Tips for teaching conventions and grammar in real writing contexts

Cheryl’s eyes bugged out a bit as she perused her students’ writing. “Why do their pieces look like this? Where are the capitals, the punctuation? I teach mechanics and grammar daily, but they don’t apply the lessons when they write.  And, when I ask them to edit, they seldom do.”

This is a common issue, one that is a source of frustration for many teachers.  Yes, we must help students produce loads of writing with joy and purpose every day.  But we also want our writers to master conventions and grammar.  (Refer to the Common Core Language Anchor Standards:  (1) Students will demonstrate command of the conventions of standard English grammar and usage when writing and speaking; (2) Students will demonstrate command of the conventions of standard English capitalization, punctuation, and spelling when writing.)

Here are some practical tips that may work for you or the teachers you work with:

First consider, how are grammar and writing conventions taught?  Students are successful applying skills when they are taught in the actual context of writing.  One context I like to use is a “Morning Message.”  Each day (or class period), I write a message to my students in the form of a letter.  When they arrive, we read it together, discuss the content, then take just a few minutes to observe how the author (me) correctly used language conventions. Over the course of several messages, we’ll circle capitals, end marks, quotations, contractions, verbs, pronouns, homonyms, etc. and discuss their proper usage in the context.  It’s also effective to make intentional mistakes in the message, especially those that mirror errors you see in students’ writing (run-on sentences are a favorite).  Just be sure not to overload them with too many new issues before they’re showing real proof of understanding in their everyday writing of those already covered.  As we all know, it’s hard to make progress as learners when we’re overwhelmed.  Instead, focus on what’s most important, those errors that are most egregious in students’ writing, and address these first over time.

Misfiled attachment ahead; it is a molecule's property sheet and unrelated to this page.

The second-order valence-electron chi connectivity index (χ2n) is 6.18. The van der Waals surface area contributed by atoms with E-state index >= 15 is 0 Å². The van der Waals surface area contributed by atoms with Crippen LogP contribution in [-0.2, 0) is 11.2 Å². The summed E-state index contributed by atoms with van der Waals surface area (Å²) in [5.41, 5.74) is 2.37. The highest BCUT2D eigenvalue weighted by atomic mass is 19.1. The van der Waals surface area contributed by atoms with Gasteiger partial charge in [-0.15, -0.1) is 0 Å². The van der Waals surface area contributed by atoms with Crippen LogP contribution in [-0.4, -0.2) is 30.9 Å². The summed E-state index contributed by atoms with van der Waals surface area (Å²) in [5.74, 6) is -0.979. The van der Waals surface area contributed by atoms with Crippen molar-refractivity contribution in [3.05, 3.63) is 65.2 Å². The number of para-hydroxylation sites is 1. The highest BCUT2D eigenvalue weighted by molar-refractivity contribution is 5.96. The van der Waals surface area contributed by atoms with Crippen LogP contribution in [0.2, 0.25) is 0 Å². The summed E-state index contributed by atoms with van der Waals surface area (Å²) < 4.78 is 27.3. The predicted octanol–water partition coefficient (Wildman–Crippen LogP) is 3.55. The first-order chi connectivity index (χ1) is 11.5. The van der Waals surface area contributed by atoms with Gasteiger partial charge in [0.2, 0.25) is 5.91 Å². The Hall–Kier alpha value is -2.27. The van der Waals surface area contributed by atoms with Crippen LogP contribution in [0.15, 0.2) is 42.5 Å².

Now here’s a golden ticket.  After about six weeks of school have passed, as students complete drafts they’d like to (or are assigned to) publish in written form, ask them to go back and circle things they know, just like they do in the “Morning Message.”  This becomes a backdoor way into editing that truly works.  It’s motivating to writers to look for what they’ve done well rather than what they have done wrong.  Instead, students hum along, positively reinforcing themselves by circling what they did right and students often find mistakes and fix them.  Viola…editing without pain! 

 

Note how second grader C.J. crossed out the capital M in the middle of the third sentence, fixed it with a lower case m, and circled it.  Plus, notice how proficient he is in self-monitoring the many skills he’s used correctly!  True mastery has occurred when skills are shown automatically in everyday writing.

Nurture your writers even more by celebrating their findings on the document camera.  This is another golden ticket that doesn’t take much time and really pays off!  By sharing student writing on a document camera the child is able to briefly discuss his or her findings or problem solving (editing), while mechanics and usage are reviewed, once again in context, for all writers.  A sense of confidence and capability emerges in the classroom community, and students become helpful sources of support for one another.  But remember, we don’t want to wait and tack editing on at the end of formal writing.  It must be part of a routine focus for learning to really stick.  Students should be producing all kinds of writing informally across the curriculum throughout the day, along with all types of process writing, the majority of which won’t be taken through to formal publishing.  So, two or three times each week, cash in another golden ticket by asking students to grab any piece and spend three minutes “Circling Things We Know,” then two minutes sharing with a partner.   Celebrate one example with the class.  Such techniques keep conventions and grammar in proper focus.  The issues are grappled with routinely, within real contexts; but the majority of time is safe-guarded for composing and growing writers’ craft (these will be topics of future posts!).